Why did you become an independent editor?
I’d like to say it was because it’s an incredibly gratifying job that fills an important need and allows me to work in science without needing to hold a pipette. Which it does. But that’s not why I did it. I reluctantly left my position at Developmental Cell, which I loved, because we decided to move back to Europe. Shortly after, I somehow managed to secure a temporary position at Science, which then lasted five years. Working at Science was amazing, but I knew I still had to find something else. Being an editor at a journal and understanding how editors read and evaluate papers teaches you skills that I knew would benefit scientists before they submitted their papers. So, I thought I would see if I could make a career out of that.
What do you like most about editing a paper?
I have a bit of an obsession with wording and getting that perfect sentence – one that’s short, sharp, and clear. I think this is a very powerful, and underappreciated, way of enhancing the experience of the reader. This has the knock-on effect of getting an editor more interested in your work, and improving its impact on other scientists. So, I get very excited when I can make somebody’s scientific result sound a lot more interesting than it did before.
What do you like least?
I’m not so good at grammar – which is a bit embarrassing seeing as I’m an editor. So, I struggle with that. But, I think I am good at understanding and explaining science. And getting the message across in a compelling way is far more important than having perfect grammar (in my opinion)!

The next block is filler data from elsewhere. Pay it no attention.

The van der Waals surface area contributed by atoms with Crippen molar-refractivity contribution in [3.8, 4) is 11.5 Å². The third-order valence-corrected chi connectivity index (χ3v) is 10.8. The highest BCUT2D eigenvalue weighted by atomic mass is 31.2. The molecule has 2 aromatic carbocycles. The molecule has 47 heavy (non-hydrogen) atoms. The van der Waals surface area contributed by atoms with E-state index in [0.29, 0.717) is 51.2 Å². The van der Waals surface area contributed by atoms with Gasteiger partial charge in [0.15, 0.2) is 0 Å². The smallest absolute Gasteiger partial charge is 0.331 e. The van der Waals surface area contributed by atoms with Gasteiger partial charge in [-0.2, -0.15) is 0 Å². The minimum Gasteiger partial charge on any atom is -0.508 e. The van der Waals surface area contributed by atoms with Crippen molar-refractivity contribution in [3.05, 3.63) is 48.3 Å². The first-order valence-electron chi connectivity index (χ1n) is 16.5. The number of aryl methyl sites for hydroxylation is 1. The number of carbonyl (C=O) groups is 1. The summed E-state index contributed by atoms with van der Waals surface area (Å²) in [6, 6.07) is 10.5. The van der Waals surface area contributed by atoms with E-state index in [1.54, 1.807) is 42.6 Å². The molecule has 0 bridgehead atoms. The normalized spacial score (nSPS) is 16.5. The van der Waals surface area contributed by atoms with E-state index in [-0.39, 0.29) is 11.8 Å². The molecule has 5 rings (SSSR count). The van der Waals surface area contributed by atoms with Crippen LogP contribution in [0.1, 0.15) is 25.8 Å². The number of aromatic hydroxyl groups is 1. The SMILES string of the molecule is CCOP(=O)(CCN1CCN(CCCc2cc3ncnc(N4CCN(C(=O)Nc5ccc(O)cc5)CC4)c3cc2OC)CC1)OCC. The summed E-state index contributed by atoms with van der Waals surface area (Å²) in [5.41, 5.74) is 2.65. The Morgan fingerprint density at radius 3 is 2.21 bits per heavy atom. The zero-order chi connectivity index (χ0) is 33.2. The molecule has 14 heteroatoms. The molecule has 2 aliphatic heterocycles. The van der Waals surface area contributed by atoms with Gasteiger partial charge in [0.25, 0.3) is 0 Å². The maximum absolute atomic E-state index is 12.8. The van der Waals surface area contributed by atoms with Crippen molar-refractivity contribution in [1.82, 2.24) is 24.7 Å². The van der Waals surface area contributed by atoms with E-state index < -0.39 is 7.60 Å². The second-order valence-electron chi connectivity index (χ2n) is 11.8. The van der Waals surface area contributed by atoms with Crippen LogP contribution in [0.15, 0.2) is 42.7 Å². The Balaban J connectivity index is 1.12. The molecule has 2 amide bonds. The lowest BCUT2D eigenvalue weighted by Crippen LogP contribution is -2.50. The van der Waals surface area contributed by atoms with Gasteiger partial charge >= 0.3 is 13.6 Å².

What is your top tip for writing the best paper?
This is really hard because I think there are lots of ways people can improve their papers. Probably the most important and relevant tip is to keep the writing simple. You don’t get more points for using complicated wording, you just get grumpy referees and editors who don’t understand what you’re trying to say.
What is the most common mistake people make when writing their paper?
Many people write their discussion essentially by repeating the results. This is such a waste of precious space. Every section of your paper (abstract, intro, results, discussion, and cover letter) gives you a different opportunity to convince the reader of the importance of your work. The discussion particularly lets you open it up to the wider field, and you should also use it to acknowledge the limitations. So, you can both explain the level of impact of your work, as well as satisfying potential criticisms of the referees in your discussion. You can’t really do that anywhere else.